Every purchaser is required to pay registration dues which are the charges incurred from the Land Register to register your title and mortgage document in the public register. This is charged on a sliding scale - the more expensive the property the greater the registration dues.
If your property costs no more than £125,000 you do not pay Stamp Duty Land Tax
If the property is over £125,000 but less than £250,000 purchasers currently pay 1% of the full purchase price
For properties over £250,000 - £500,000 the cost is 3% of the full purchase price
For property purchases over £500,000 the cost is 4% of the full purchase price
*If your property is no more than £150,000 you may be exempt from Stamp Duty Land Tax in certain areas. Please contact us for further information or obtain and online conveyancing quotation to find out if your area is exempt.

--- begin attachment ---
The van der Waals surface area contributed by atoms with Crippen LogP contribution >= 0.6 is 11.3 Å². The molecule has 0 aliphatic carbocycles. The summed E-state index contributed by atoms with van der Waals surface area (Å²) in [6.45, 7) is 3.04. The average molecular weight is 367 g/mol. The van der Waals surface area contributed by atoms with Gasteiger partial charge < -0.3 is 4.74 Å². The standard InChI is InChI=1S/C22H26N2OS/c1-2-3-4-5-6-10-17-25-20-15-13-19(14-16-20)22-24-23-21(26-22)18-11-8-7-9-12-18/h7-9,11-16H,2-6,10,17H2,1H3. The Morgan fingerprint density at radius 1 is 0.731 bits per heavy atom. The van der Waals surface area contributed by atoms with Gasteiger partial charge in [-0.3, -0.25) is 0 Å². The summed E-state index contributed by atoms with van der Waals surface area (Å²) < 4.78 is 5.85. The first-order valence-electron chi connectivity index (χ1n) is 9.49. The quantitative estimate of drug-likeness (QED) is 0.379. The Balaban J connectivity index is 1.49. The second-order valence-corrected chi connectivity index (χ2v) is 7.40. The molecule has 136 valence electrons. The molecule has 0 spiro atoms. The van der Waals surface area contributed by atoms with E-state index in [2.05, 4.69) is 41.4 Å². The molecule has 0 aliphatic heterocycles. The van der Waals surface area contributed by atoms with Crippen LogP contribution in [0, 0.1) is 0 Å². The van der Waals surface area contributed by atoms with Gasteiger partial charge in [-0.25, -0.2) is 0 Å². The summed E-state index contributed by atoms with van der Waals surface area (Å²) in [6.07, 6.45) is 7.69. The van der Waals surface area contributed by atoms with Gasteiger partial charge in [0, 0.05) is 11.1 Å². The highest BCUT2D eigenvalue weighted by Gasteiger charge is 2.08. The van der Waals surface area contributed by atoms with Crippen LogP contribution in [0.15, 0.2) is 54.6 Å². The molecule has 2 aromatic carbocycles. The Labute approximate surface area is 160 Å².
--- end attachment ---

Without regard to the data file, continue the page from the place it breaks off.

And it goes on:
Do I Need to Make an Appointment to See my Solicitor?
We realise that many of our customers are not able to take time off from work or their daily commitments to attend multiple appointments with their solicitor.
We are available between the hours of 8am and 6pm Monday to Friday (excluding national holidays) via phone and email we can deal with any enquiries and complete your conveyancing process remotely. All of our contact details are available here
We pride ourselves on our flexible and easy approach to conveyancing and our standards of communication with our customers. In all correspondence emails we clearly indicate the name, direct telephone number and email address with the person dealing with your case.
Conveyancing Direct ensure the highest standards of customer service and will accommodate our clients individual needs wherever appropriate.